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Scores On Screen. Kiss Forever in a Darkness: The Music of David Lynch's "Blue Velvet"

In celebration of the 30th anniversary of "Blue Velvet", a look at (and listen to) the music that shaped the movie.
[Blue Velvet] was the song that sparked the movie!
—David Lynch(1)
Blue velvet, red lips, sprawling, manicured neighborhood lawns; the transgressions that go on behind the closed doors of ostensibly squeaky-clean American suburbia; the mysterious melancholy behind a pop song written in the early 1950s: these were the things that inspired David Lynch to write Blue Velvet. Kyle MacLachlan plays Jeffrey Beaumont in the film, a young man who returns to his hometown of Lumberton after his father has had a stroke. Whilst walking home after visiting his father in hospital, Jeffrey comes across an ant-infested human ear in an empty lot and takes it upon himself to investigate the mystery surrounding it, resulting in his being seduced and almost destroyed by the seamy underbelly of the town. In his investigations Jeffrey is torn between two worlds, one of innocence and one of corruption, and it is a duality that is not only reflected in his romantic interest in both Sandy (Laura Dern) and Dorothy (Isabella Rossellini), but also in the film’s soundtrack.
The song “Blue Velvet” appears in two interpretations within the film. Blue Velvet’s opening sequence presents slow motion images of red roses, a blue sky, white picket fences and an apple-red firetruck, all beautifully filmed and vividly colored, as if they were pulled from a dream or photographed through the haze of nostalgia. Over these images Bobby Vinton’s 1963 version of “Blue Velvet” is heard. His quivering vocals, which lament a lost love, each utterance of “velvet” coming on like a heartbroken sigh, croon over a lilting accompaniment and invests the montage with a melancholic character that immediately signifies to the audience that all is not as it seems. This is reinforced when we are then shown Jeffrey’s father having a stroke followed by the camera journeying deep into his lawn’s insectoid-ridden undergrowth. The song slowly fades out of the soundtrack and is replaced by a manipulated sound montage (no doubt co-created by Lynch and the wonderful sound designer, Alan Splet) that overwhelms and unnerves, rendering the otherwise unthreatening undergrowth dwellers monstrous and horrifying.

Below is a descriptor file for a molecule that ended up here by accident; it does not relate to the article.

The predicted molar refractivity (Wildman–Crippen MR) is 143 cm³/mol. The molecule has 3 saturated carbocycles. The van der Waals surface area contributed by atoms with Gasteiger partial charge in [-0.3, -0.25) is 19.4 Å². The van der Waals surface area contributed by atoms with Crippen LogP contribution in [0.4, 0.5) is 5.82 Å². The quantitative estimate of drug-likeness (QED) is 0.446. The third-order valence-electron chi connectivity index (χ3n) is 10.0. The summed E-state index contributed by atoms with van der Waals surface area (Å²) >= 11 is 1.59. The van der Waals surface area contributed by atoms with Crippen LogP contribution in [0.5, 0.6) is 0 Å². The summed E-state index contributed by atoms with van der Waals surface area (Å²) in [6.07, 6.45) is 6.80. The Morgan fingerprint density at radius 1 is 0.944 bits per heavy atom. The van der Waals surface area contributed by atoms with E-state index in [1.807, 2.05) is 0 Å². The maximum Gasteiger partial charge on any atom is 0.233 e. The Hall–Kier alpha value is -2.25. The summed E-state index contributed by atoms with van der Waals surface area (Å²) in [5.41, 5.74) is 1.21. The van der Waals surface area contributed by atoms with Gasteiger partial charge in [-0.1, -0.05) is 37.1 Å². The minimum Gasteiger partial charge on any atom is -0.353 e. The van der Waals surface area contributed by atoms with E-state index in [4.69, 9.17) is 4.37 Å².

In Blue Velvet and many of his other works, Lynch takes the pop Americana of his childhood and subverts it. Through his lens songs that were otherwise innocent, even saccharine in their sentiment, are transformed into the anthems of the demented and the doomed. The disturbed Frank Booth (Dennis Hooper) loves mid-century pop music. He beats Jeffrey to the strains of Roy Orbison’s haunting “In Dreams” (1963) and threatens to kill him though a reference to Ketty Lester’s “Love Letters” (1962)—the bullets from Frank’s gun are his “love letters” for those who cross him.